Last year, I was part of a team that worked on a "Hack Event", during which we created Redio - a collaborative radio station for the Intranet, built on SharePoint.
When we presented it to the company (and Microsoft) it was very well received and I've recently been given time to turn it into a solid, quality application.
Check-out the screen-shots at the end of this post to see Redio in action.
All a bit Heath Robinson
Given that, for Redweb Hack Events, the team only has 36 hours elapsed time to complete their project, the Hacks emphasize: fun, collaboration, innovation, creative solutions and fast working.
Of course this also means our default tenets (such as code quality, robustness and testing) are sometimes sacrificed at the altar of expediency. This is particularly the case when there's only 10 minutes to go before the presentation; and Microsoft is waiting…. ;)
However, when I started to re-build Redio, I'd forgotten quite how much string and tape we'd used to get the solution to hang together.
Whipped into Shape
After no small amount of re-engineering, I'm pleased to say that Redio v1.0 is now ready! It's bullet-proof and I've even added some great new features.
So why would a company choose to listen to Redio rather than, say, Spotify?
Well, the keyword is governance.
Governance is a key element of SharePoint, and we make use of it in Redio. Here are a few examples:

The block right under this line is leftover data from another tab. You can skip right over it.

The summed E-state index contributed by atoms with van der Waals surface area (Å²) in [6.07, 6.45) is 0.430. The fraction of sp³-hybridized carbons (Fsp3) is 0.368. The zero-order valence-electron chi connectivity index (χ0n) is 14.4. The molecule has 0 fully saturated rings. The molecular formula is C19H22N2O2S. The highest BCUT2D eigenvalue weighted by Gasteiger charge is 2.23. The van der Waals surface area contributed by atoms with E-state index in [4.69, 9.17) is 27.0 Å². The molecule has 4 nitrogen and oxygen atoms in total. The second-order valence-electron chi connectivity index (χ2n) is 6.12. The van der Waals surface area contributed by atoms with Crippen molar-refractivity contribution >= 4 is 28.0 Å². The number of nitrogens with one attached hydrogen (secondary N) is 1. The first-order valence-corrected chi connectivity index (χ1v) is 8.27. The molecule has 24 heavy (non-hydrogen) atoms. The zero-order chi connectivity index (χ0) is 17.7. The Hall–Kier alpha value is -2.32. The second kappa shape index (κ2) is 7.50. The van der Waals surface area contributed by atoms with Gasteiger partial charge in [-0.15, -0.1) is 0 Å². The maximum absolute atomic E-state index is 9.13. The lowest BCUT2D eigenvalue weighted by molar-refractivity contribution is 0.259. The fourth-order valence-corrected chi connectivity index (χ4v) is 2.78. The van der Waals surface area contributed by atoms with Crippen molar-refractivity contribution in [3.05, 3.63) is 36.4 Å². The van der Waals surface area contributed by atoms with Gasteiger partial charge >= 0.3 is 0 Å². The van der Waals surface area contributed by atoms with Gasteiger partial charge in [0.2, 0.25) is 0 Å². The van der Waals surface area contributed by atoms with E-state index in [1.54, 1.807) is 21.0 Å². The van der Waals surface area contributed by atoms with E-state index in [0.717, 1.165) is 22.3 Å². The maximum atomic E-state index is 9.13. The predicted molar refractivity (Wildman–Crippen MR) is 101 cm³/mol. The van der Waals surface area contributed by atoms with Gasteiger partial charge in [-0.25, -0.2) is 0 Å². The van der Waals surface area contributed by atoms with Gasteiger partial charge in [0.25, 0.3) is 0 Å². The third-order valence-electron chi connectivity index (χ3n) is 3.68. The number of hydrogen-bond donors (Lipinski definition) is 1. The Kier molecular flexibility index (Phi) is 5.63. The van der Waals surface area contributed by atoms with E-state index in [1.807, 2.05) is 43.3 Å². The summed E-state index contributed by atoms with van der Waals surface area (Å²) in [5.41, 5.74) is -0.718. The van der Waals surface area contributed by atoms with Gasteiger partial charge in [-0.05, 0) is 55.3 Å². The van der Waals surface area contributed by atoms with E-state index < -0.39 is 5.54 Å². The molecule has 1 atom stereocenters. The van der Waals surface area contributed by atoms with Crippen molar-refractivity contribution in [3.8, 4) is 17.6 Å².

- You can control the music tracks that are uploaded to Redio, which is a useful feature - do you really want expletives / hate lyrics broadcasted in your corporate environment?
- You can control the sound quality of the uploaded tracks e.g. set a minimum bit rate.
- You can control when tracks are scheduled (to comply with music licence restrictions1).
- Stop certain users hogging the airwaves by limiting the amount of music any one person can schedule per day.
Governance doesn't need to kill fun though. Here are some interesting features of Redio:
- Playlists are now announced in a Radio 4, Queen's English kind of a way, using a text-to-speech engine.
- Likewise, Redio users can queue their own "radio" announcements using the same speech engine
- You can upload your own sweepers (a.k.a jingles), which are randomly added to Playlists.
- We've bought some vintage radios on eBay and are using them to house Raspberry Pis and Mac Minis. These will then be used to broadcast Redio in various parts of the office. Here's an example…
Redio in action
Here are just a few screen-shots of Redio in action. Click on a screen-shot to see a full size version:
Unlike the Hack version of Redio, music tracks are now stored within Redio itself, rather than being streamed from an online music service2. The screen-shot below shows the music library. Tracks can be sorted and filtered using the column headers:
Creating a Playlist
Redio users can create their own Playlists. 30 minutes of tracks from the music library can be added to each Playlist. The retro-style tuning gauge shows how much music has been added:
The screen-shot below shows a section of the Redio home page. On the right-hand side, you can see scheduled Playlists. The central area shows which track is currently playing. Users can click the "Listen Live" link if they want to listen to a music stream via headphones.
- In the UK, you need to buy a PRS license.
- We found that music services (such as Spotify) restrict their usage to "personal use only", which is why we now store the tracks in Redio itself.
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